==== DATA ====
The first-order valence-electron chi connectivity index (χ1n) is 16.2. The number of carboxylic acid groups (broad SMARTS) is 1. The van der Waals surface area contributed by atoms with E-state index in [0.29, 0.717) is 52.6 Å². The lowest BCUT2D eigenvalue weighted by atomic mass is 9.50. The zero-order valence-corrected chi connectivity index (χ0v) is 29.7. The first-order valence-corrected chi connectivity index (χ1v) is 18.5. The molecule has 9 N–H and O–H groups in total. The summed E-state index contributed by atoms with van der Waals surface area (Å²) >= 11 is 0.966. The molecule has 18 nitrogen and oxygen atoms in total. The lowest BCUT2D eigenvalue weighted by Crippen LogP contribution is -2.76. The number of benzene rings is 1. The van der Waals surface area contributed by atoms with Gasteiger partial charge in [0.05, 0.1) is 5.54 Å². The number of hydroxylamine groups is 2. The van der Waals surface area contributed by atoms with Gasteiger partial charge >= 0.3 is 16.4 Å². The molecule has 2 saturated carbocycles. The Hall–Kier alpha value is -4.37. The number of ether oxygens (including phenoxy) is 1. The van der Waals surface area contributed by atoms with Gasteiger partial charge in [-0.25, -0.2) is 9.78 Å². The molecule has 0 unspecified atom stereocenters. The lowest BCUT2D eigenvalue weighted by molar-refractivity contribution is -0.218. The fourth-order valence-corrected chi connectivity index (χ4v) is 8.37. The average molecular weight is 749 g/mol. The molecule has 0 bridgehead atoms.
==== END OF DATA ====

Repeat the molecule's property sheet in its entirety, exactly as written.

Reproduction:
The first-order valence-electron chi connectivity index (χ1n) is 16.2. The number of carboxylic acid groups (broad SMARTS) is 1. The van der Waals surface area contributed by atoms with E-state index in [0.29, 0.717) is 52.6 Å². The lowest BCUT2D eigenvalue weighted by atomic mass is 9.50. The zero-order valence-corrected chi connectivity index (χ0v) is 29.7. The first-order valence-corrected chi connectivity index (χ1v) is 18.5. The molecule has 9 N–H and O–H groups in total. The summed E-state index contributed by atoms with van der Waals surface area (Å²) >= 11 is 0.966. The molecule has 18 nitrogen and oxygen atoms in total. The lowest BCUT2D eigenvalue weighted by Crippen LogP contribution is -2.76. The number of benzene rings is 1. The van der Waals surface area contributed by atoms with Gasteiger partial charge in [0.05, 0.1) is 5.54 Å². The number of hydroxylamine groups is 2. The van der Waals surface area contributed by atoms with Gasteiger partial charge >= 0.3 is 16.4 Å². The molecule has 2 saturated carbocycles. The Hall–Kier alpha value is -4.37. The number of ether oxygens (including phenoxy) is 1. The van der Waals surface area contributed by atoms with Gasteiger partial charge in [-0.25, -0.2) is 9.78 Å². The molecule has 0 unspecified atom stereocenters. The lowest BCUT2D eigenvalue weighted by molar-refractivity contribution is -0.218. The fourth-order valence-corrected chi connectivity index (χ4v) is 8.37. The average molecular weight is 749 g/mol. The molecule has 0 bridgehead atoms.